The average age of becoming a parentis 26 for women and 31 for men in the United States, and these numbers rise for educated parents living in big cities. Many parents have to plan for, delicately balance, and work towards career growth and secure live-able wages while funding college savings plans and childcare. That kind of determination and planning expertise cannot be overlooked, and with a decade of adulthood under their belts, these employees can rise to the challenge of working parenthood. They’ve had time to travel, get advanced degrees, volunteer in their communities, find career-driven passions, and make a lot of mistakes along the way. Rather than interviewing a parent with their potential deficiencies in mind, employers should consider that they come to the table with experience and skills worth leveraging. With a little flexibility, they can learn a lot in short order and introduce new systems, ideas, and perspectives where others may have blind spots.
Parents return to work for reasons beyond money and benefits. Stacey Lastoe from the Muse interviewed several parents about what motivated them to return to work. She found parents who wanted to learn, grow, leverage their hard earned education, feel successful, and connect with colleagues. Parents also said they were seeking structure and intellectual stimulation outside of parenting. One said that, beyond money, returning to work is “about exercising the part of my brain that has to do with my creativity, my non-parent-related skill set.” Another said she wanted “an opportunity to use my brain in ways that challenge me differently than parenting challenges me…” Parents want to feel smart and competent at a time when they may doubt themselves. Never underestimate the ambition of a parent who wants to increase their feelings of self-worth and belonging in the adult world.
Parents also make great managers. Balancing patience and empathy with boundary setting is an art, whether you’re limiting time on the iPad, hosting a (family or work) meeting, or redirecting an employee to a project better suited to their skill set. Parents are forced every day to see the world through the eyes of people very different from themselves, which can help them make better deals, manage teams, and mock up a slide deck that speaks to its audience.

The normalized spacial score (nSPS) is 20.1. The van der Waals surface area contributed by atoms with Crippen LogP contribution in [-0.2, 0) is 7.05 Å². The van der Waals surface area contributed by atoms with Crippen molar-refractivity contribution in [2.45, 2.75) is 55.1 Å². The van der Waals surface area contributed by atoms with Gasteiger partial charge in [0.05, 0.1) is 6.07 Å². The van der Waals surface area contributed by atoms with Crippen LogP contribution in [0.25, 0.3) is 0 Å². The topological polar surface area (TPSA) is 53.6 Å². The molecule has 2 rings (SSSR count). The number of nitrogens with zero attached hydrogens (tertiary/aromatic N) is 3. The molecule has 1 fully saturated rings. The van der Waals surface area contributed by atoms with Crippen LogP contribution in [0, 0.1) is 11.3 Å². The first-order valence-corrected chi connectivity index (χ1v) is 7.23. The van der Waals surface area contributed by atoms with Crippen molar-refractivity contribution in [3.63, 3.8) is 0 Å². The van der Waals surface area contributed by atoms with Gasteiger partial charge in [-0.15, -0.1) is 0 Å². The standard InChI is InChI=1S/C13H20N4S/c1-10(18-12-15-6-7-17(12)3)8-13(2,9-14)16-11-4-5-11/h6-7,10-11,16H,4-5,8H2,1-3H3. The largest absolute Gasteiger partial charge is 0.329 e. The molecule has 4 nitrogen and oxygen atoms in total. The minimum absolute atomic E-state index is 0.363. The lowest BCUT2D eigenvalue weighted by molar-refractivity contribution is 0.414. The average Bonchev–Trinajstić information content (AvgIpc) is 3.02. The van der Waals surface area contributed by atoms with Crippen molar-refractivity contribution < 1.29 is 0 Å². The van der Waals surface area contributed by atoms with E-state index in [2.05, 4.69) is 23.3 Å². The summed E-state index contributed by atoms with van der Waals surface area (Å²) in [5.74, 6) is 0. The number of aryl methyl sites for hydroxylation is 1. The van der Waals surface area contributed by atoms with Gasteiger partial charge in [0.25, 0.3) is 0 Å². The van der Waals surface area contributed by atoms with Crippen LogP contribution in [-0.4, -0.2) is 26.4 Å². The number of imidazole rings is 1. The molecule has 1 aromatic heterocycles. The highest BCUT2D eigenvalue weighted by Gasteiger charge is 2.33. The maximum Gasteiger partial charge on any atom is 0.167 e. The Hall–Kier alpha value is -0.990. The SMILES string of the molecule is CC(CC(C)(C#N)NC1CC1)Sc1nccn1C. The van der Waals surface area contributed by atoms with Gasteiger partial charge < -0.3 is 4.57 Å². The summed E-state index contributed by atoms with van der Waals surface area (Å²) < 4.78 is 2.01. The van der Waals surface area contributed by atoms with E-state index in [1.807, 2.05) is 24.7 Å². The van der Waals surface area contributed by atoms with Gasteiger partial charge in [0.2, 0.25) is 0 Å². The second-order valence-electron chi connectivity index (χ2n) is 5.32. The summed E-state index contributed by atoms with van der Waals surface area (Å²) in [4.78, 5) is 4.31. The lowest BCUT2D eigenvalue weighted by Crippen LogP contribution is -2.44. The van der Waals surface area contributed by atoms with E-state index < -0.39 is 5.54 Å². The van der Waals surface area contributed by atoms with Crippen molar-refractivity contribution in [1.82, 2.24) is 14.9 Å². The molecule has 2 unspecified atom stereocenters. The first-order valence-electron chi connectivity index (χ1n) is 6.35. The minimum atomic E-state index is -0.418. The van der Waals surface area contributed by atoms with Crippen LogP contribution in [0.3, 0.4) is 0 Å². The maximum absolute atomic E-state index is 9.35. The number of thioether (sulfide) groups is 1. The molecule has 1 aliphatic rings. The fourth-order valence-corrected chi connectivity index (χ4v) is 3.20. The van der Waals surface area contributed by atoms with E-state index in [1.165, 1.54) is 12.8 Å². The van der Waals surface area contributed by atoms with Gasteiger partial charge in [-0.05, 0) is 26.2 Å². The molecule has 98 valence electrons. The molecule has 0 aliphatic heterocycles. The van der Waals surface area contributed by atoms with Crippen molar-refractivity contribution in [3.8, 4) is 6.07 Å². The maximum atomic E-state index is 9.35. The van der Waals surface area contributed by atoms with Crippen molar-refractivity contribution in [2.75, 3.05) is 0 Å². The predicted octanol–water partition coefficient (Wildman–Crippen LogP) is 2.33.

Settling into a secure and stable work life brings peace to working parents and loyalty to their companies.
This is very simple and even more obvious. Keeping a satisfying job that pays the bills and minimizes big transitions is a parent’s gold mine. They have mouths to feed, housing costs, sensitive kids and daycare expenses. Their focus on settling down and having a stable family life aligns perfectly with giving loyalty to a company that offers financial stability and consistent work.
The commitment toward mutual loyalty has to work both ways. On top of the sacrifices working parents are willing to make, companies will get more from their working parents if they support them with family friendly policies and resources.
CEO of YouTube, Susan Wojcicki shared in a 2017 HuffPost article that “when Google increased its paid maternity leave policy from 12-to-18 weeks, we saw the rate at which new mothers quit fall by 50 percent.” She shares one statistic after another to prove her point, and follows it with a plea to tech companies to offer generous paid leave as a way of boosting retention, raising awareness and inspiring the nation. She also advises employees to leave companies that lack basic parental support in favor of companies that do.
Investing in working parents is the right thing to do.
Given that working parents make up a significant portion of the labor force (The US Department of Labor reports that “among married-couple families with children, over 97 percent had at least one employed parent in 2019, and 64 percent had both parents employed), don’t we have a responsibility to create work environments that work for them too, especially in a world where big companies are often located in areas that require two incomes to make ends meet? For the sake of all, we need to check our biases at the door and show up for job interviews with open minds and open hearts. If, during an interview, a little voice in our head says, “Will they disappear a lot to pick up their kids from school?” or “Can they really handle three kids and this demanding job?” we can let the answer be a resounding yes.
If the statistics don’t beckon you, consider that whatever market you serve, the rich perspective of a parent can help you serve these customers better. And if that doesn’t help, remember that the world is watching. Caring companies are banding together to sign the Invest in Parents pledge, coauthored by Cleo, The Mom Project, PL+US and Happiest Baby, and it includes a promise to support working families, especially in the face of COVID-19. Participating companies commit to raising awareness, offering flexible options, providing resources and engaging in the challenging questions of how to support working parents, particularly mothers, so they stay the course and truly thrive in the workplace. Join us by signing the pledge here.
Written by Rachel G. Sklar, Parent coach, educator and Cleo Kids expert.